'Atlanta's Season 3 Premiere's Surreal Nightmares (Were Based On Real-Life Incidents)
After nearly four years, Atlanta is finally back on the air, reuniting viewers with Earn, Van, Al, Darius, and … some kid we’ve never seen before? The first two episodes of season three just dropped, the first of which, “Three Slaps,” mainly focuses on a kid named Loquareeous, beginning with his nightmare that, not unlike the ‘80s Twilight Zone movie, features two dudes, at night, talking about spooky stuff, ultimately ending in a jumpscare.
Loquareeous soon gets into trouble at school and is slapped by his cap-wearing grandpa in the school hallway, prompting the staff to notify child services, who then whisk him away to a foster home headed by an abusive lesbian couple who assimilate “Larry” into their slave labor kombucha racket, feeding him inedible “fried chicken” and ultimately nearly killing him in a murder-suicide along with his foster siblings – and that’s just the first episode.
Ultimately, this entire upsetting storyline turns out to have been a dream Earn was having after hooking up with some random woman in Copenhagen – which for all we know, is just what happens when you spend a drunken night in Copenhagen.
But both of these “nightmares” were very pointedly pulled from real-world events. Loquareeous’ opening dream seems to be referencing the supposed ghost sightings of Lake Lanier, and the intentional flooding of the town of Oscarville after its Black residents were driven from their homes in the early 20th century. And Loquareeous’ ordeal unsubtly recalls the story of Devonte Hart, who was placed into the care of Jennifer and Sarah Hart in 2009, despite the fact that the white couple had “numerous abuse allegations and investigations against them.” Atlanta even recreates the 2014 viral photo of Devonte hugging a police officer that was taken wildly out of context at the time, even by the dude who later made Logan.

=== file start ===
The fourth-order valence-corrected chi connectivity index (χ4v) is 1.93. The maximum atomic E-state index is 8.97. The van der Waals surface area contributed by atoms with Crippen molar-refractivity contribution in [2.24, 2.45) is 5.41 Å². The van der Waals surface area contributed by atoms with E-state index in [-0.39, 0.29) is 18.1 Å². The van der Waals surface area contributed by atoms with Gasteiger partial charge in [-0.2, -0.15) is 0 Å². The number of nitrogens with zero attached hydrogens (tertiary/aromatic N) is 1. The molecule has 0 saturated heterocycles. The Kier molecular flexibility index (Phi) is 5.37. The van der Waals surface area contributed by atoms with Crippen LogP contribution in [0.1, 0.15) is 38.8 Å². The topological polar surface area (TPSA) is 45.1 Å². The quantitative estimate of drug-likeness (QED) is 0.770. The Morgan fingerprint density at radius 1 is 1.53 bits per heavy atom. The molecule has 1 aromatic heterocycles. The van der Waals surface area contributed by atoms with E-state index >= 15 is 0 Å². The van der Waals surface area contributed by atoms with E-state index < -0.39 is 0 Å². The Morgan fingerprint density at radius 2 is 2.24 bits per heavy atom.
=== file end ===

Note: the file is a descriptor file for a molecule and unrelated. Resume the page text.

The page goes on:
While Loquareeous ultimately escapes and makes his way home after freeing the other children, the real-life story ended in tragedy, with the Harts killing themselves, Devonte, and five other children – although Devonte’s body was never found. In addition to this sickening story, even the inciting incident, the titular “three slaps” were seemingly inspired by real-life; a semi-viral YouTube video called “Grandpa Slap” which plays out exactly the same as in the show, right down to the wardrobe of the grandpa.
When we get into the so-called “real world,” Atlanta becomes a mix of familiar surreal diversions (Tupac is alive and being euthanized by a Dutch cult?) and infuriating racist absurdities (Black Pete is still a thing). But going full Inception in the way that it did, the shape of Atlanta’s storytelling seems to be making a bold statement; these nightmares, and nightmares within nightmares, are horrifically real, and not to be ignored. As is the movie Foodfight, the movie featuring supermarket brand mascots and a doggy detective voiced by Charlie Sheen, which got a shout-out on the second episode.
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Top Image: FX